Judge Refuses Big Abortion’s Push to Interfere with Planned Parenthood Congressional Investigation | CONCERNED WOMEN FOR AMERICA"/> Judge Refuses Big Abortion’s Push to Interfere with Planned Parenthood Congressional Investigation | CONCERNED WOMEN FOR AMERICA"/>
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rfraconstitutionBig abortion is scared.  Planned Parenthood and its cohorts have been exposed by the recent undercover videos by the Center for Medical Progress (CMP) showing how the abortion giant is profiting from the sale of the organs of aborted babies.  Ever since the first video came out, they have been doing all they can to suppress the evidence by using all the influence they can muster.

They went to court, pressured reporters, called in their biggest political allies to downplay the videos, and even decided to spend some serious dough on a high-profile crisis management public relations firm. No prohibition against spending taxpayer dollars on that.

The goal all along has been to limit the number of people who can see the horrifying videos.  Ignorance is bliss when it comes to abortion.

That is why the National Abortion Federation (NAF) also went to court in the northern district of California to try to suppress CMP from releasing some undercover videos of NAF’s annual meetings.  Again, big abortion thrives in obscurity.  The less people know about abortion, the better.

NAF went before Judge William H. Orrick (an Obama appointee), hoping he would help them prevent CMP from not only releasing the video to the public, but from giving it to Congress, which had subpoenaed the recordings for its own investigation.

Thankfully, Judge Orrick refused NAF’s request, saying, “Congress has the power to investigate, and it is not up to the courts to go beyond the narrow confines of determining that the committee’s inquiry is in its province.”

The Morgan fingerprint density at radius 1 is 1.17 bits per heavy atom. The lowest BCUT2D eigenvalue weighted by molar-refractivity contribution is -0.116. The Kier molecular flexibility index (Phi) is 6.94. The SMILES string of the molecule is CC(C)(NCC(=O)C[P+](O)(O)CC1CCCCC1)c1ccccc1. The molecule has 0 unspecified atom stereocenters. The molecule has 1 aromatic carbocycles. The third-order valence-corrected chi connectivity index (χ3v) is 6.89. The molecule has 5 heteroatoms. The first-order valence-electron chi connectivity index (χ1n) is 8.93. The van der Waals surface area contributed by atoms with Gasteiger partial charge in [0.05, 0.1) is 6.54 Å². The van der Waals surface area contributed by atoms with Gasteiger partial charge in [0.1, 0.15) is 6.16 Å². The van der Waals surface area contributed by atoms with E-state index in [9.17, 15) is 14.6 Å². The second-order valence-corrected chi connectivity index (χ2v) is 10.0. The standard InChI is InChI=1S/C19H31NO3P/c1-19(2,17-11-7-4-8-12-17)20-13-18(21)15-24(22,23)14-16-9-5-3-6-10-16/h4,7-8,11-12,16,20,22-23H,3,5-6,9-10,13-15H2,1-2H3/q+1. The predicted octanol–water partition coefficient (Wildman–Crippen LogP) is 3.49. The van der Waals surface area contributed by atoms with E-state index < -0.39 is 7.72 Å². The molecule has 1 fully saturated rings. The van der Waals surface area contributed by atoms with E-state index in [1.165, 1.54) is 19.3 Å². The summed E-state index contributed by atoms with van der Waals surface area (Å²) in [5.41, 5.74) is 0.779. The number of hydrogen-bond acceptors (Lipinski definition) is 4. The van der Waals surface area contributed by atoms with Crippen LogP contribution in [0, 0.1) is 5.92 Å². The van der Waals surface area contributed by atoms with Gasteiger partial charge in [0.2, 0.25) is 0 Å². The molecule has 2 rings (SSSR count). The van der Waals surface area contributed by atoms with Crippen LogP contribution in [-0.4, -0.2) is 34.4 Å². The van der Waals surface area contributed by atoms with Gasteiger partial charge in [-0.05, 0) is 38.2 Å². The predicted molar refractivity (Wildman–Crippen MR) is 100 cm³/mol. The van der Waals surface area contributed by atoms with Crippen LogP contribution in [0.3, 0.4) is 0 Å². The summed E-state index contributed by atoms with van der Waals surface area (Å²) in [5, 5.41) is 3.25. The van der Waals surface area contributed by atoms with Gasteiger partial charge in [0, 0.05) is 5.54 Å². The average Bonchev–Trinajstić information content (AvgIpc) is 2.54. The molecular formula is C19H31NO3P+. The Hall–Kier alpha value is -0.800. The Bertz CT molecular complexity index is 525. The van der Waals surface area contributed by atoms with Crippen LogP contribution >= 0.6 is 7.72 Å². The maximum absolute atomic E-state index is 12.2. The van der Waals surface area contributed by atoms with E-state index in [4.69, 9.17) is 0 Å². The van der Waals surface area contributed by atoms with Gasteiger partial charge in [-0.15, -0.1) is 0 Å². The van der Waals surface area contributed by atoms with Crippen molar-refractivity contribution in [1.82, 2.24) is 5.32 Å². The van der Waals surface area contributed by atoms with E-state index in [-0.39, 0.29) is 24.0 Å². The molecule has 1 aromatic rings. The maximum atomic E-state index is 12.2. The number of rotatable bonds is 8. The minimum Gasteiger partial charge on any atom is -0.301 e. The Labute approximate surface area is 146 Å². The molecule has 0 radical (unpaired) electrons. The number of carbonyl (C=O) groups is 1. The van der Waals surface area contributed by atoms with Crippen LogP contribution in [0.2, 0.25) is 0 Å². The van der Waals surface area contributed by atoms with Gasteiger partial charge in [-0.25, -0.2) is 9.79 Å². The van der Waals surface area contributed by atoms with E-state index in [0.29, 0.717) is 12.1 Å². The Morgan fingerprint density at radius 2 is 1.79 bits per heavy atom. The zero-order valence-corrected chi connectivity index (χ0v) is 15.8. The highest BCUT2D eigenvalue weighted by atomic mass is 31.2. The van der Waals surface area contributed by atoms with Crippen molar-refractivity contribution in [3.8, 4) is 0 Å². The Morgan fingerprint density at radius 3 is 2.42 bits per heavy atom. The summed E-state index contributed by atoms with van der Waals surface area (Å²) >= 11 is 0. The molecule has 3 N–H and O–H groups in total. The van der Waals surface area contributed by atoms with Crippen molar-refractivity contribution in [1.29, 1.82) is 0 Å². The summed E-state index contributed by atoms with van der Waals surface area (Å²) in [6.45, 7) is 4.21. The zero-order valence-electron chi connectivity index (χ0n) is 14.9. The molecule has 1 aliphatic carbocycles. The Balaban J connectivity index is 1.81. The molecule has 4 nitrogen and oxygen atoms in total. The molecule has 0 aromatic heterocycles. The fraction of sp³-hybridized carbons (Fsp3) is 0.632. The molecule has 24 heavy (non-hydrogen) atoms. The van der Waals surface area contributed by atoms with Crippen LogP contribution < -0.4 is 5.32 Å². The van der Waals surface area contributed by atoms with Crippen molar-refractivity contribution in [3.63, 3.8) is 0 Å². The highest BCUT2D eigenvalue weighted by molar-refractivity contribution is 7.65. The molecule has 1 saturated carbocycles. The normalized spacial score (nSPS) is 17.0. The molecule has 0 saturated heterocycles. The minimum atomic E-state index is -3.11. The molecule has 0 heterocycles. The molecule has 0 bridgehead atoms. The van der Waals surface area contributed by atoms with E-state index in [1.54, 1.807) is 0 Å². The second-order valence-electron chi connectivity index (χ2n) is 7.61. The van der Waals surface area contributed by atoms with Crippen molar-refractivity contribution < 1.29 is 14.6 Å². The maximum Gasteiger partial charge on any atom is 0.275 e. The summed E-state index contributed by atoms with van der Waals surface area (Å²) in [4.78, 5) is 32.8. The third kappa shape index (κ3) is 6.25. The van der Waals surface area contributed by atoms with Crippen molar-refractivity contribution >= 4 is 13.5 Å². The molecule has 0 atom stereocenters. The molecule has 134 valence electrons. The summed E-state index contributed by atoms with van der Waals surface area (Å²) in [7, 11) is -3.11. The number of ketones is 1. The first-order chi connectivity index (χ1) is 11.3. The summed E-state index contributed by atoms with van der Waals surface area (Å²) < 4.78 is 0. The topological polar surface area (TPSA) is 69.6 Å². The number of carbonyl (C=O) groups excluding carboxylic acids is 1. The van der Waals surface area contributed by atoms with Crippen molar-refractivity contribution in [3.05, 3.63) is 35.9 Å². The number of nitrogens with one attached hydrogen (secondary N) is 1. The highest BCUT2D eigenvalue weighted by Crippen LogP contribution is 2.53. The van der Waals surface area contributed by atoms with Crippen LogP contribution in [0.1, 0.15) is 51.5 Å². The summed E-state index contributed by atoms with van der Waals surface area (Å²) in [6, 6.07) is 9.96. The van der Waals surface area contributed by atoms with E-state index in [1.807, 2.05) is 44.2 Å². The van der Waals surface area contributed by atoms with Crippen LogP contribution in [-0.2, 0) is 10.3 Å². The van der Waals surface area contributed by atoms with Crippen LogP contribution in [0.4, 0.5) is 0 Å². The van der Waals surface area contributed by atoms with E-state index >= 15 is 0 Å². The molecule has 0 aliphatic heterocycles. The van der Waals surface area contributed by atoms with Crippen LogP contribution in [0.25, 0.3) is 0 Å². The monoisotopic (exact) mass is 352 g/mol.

The denial is important, in light of ongoing concerns about the usurpation of the separation of powers between the three branches of government, especially as it relates to what I and many legal thinkers view as an out-of-control judiciary.  Judge Orrick appears to recognize that writing, “importantly in our Constitutional system, there are three equal branches of government, and courts should refrain from creating needless friction with a coordinate branch of government.”

Judge Orrick is to be commended.  It is obvious he is sympathetic to NAF’s vision of life.  At one point he writes about the “violence against providers of abortion care. …”  There is hardly a more sympathetic way to write about abortion.  And he also went out of his way to say that anything CMP provides to Congress must also be provided to NAF and the court.  But the fact that he exercises judicial restraint, despite his ideology, shows an understanding of the proper role of a judge.

Read more posts like this one on the Legal Blurb Blog at CWA’s Legal Studies page.

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Mario’s first book, “Be Spent: Winning the Fight for Freedom’s Survival,” is schedule for release this month.